He describes this pathology as the warner, anxious to get the message across and worried that the "warnee" will not listen, having a tendency to overstate the danger. The warnee gets used to these overstatements, and discounts the significance of the message, which prompts the warner to even greater exaggeration (the "cry Wolf" effect). He says that the only way around this is to lay out the facts for the warnee, and let them connect the dots themselves. The end result is that warners find warning to be exhausting, confrontational and career-threatening. Many of the people Burns identifies as having tried to deliver warnings, either lost their jobs or retired soon afterwards.

So to allow warnings to reach the decision making layer, we need
  • an openness at senior level to dissonant voices and to the "weak signals" of warnings (perhaps using an analysis function specifically to look for these)
  • a knowledge supply chain that is as short as possible, either through a flat information hierarchy, or the sort of cross-hierarchy knowledge sharing events that Nancy Dixon describes
  • to reward warners rather than punish them, much as people are now encouraged and rewarded in safety-conscious cultures for identifying near misses or unsafe conditions. In a safety context, people are encouraged to warn, and a lack of warnings is seen as a sign that something has gone wrong with the system. We need a similar approach to warnings in all areas - not just safety warnings, but warnings of changes in the market, warnings of inefficient processes, warnings of complacency and of obsolete thinking.
Making the vertical knowledge supply chain work efficiently and effectively may just be the biggest challenge that will face Knowledge Management going forward.


Anonymous said...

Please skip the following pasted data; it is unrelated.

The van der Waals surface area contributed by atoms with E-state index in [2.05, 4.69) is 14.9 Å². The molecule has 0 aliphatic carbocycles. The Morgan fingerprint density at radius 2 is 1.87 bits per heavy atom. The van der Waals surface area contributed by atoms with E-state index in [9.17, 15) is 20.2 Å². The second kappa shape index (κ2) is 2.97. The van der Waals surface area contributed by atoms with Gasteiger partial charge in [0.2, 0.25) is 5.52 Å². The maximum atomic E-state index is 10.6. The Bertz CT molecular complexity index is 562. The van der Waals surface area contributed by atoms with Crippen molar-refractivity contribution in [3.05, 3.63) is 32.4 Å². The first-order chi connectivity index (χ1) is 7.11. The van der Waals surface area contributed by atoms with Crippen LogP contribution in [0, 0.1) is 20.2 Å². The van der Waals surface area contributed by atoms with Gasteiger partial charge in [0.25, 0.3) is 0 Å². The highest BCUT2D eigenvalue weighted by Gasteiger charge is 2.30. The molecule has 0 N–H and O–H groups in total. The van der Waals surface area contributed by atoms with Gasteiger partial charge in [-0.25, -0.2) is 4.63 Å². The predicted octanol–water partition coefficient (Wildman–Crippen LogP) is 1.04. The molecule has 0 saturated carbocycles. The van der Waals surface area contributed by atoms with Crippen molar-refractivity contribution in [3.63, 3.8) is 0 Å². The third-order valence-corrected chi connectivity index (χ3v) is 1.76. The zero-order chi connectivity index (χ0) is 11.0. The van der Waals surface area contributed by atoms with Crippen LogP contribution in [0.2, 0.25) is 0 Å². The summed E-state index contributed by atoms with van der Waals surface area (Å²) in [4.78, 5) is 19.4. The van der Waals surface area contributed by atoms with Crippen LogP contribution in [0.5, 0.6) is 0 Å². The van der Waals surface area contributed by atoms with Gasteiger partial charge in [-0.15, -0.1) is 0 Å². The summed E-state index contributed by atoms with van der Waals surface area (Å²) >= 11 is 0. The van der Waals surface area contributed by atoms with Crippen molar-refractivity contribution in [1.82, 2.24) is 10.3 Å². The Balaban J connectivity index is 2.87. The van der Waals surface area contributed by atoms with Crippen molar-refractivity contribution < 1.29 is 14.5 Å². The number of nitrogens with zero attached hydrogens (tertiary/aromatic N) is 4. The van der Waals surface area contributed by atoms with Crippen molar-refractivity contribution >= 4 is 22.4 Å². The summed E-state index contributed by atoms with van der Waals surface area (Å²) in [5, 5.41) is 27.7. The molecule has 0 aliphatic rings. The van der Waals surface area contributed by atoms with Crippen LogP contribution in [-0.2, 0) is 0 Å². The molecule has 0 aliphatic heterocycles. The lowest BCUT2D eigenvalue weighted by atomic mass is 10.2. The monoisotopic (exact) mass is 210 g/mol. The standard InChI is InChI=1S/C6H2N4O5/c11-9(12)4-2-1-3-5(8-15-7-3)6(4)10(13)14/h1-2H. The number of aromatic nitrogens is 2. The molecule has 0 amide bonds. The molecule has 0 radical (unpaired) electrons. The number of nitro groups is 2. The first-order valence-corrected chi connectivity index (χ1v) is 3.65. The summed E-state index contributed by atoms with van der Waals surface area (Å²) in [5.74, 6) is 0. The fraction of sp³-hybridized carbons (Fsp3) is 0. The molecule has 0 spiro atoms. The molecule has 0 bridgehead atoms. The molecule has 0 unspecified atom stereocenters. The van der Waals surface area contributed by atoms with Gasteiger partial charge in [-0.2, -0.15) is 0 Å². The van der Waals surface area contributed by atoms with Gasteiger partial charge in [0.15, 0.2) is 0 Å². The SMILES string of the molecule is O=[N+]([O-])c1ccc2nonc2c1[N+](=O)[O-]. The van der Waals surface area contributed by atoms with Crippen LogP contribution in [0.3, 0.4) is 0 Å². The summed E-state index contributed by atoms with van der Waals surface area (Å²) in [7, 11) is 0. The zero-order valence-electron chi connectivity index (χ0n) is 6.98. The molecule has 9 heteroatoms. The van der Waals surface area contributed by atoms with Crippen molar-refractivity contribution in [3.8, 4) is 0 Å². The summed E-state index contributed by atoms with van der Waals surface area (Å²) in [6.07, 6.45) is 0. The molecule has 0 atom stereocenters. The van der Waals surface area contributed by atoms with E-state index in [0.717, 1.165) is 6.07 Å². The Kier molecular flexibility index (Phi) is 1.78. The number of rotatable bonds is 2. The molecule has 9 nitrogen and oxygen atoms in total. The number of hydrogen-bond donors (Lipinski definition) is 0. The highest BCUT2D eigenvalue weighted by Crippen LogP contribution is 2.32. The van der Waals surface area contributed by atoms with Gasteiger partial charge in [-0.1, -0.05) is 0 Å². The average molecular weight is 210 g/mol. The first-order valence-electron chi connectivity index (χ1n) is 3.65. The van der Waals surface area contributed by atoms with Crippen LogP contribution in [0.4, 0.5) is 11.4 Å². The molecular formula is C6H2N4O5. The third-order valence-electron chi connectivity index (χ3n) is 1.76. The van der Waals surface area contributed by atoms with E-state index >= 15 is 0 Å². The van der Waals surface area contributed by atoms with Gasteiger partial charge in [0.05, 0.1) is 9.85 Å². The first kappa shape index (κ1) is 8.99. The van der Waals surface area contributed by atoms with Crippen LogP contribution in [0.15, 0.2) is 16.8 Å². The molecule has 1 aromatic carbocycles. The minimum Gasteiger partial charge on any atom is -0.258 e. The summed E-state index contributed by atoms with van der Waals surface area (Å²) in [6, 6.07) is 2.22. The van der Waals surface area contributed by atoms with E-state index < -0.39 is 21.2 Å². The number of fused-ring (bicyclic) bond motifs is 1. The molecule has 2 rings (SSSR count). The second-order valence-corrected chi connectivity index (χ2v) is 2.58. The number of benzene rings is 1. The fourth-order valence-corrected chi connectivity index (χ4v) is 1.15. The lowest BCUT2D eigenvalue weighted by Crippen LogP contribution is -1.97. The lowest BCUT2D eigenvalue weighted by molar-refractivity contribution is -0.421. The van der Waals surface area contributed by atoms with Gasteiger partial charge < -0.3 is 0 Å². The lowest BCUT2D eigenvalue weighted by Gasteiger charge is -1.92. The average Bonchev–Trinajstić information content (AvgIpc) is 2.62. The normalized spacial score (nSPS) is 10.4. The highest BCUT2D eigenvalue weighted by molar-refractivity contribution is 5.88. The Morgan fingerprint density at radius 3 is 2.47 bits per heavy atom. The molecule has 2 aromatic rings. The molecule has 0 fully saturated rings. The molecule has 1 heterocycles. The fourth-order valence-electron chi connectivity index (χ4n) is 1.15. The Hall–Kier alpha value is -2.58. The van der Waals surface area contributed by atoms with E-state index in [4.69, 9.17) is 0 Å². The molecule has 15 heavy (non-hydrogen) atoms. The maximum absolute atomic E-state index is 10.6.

Indeed, very often the warnings were ignored or less received that caused all the disasters.
It reminds me that in Zhou Dynasty in China, there was a position in the government called "the remonstrant"whose job was to advice the emperor directly when something went wrong in the country. (something that against the emperor if he made wrong rules or policies, etc) The remonstrant, the government used, was normally a junior level officer(in some Dynasty was very senior officer equals to prime minister) who was young, ambitious, passionate with talents and justice, wouldn't care too much losing his job by advising the emperor. Their mission is "better talk to die than being silent to live".(literary translation from Chinese"宁鸣而死,不默而生") According to the rule, the remonstrant had the privilege:"if his advice was useful, the remonstrant would be rewarded; if not, he would be free of guilty".(of course, in many cases, the remonstrants succeeded, also many were ignored, or demoted, even killed.)
Sorry for digressed too much. Back to KM, what can we learn from that? Isn't it the same? the ones who give warnings normally get ignored, or demoted or fired; hopefully nowadays they don't get killed. Therefore in KM, who can be the remonstrant? can be the T-shape manager? or I-shape manager? or else?
Martin Chen

Nick Milton said...

Thanks Sam. I really like the idea of the Remonstrant

Anonymous said...

yep, I love the position of remonstrant. Does it mean I am still young, passionate, ambitious with justice? Maybe deep down I feel this way;) Welcome Nick, this is Martin by the way.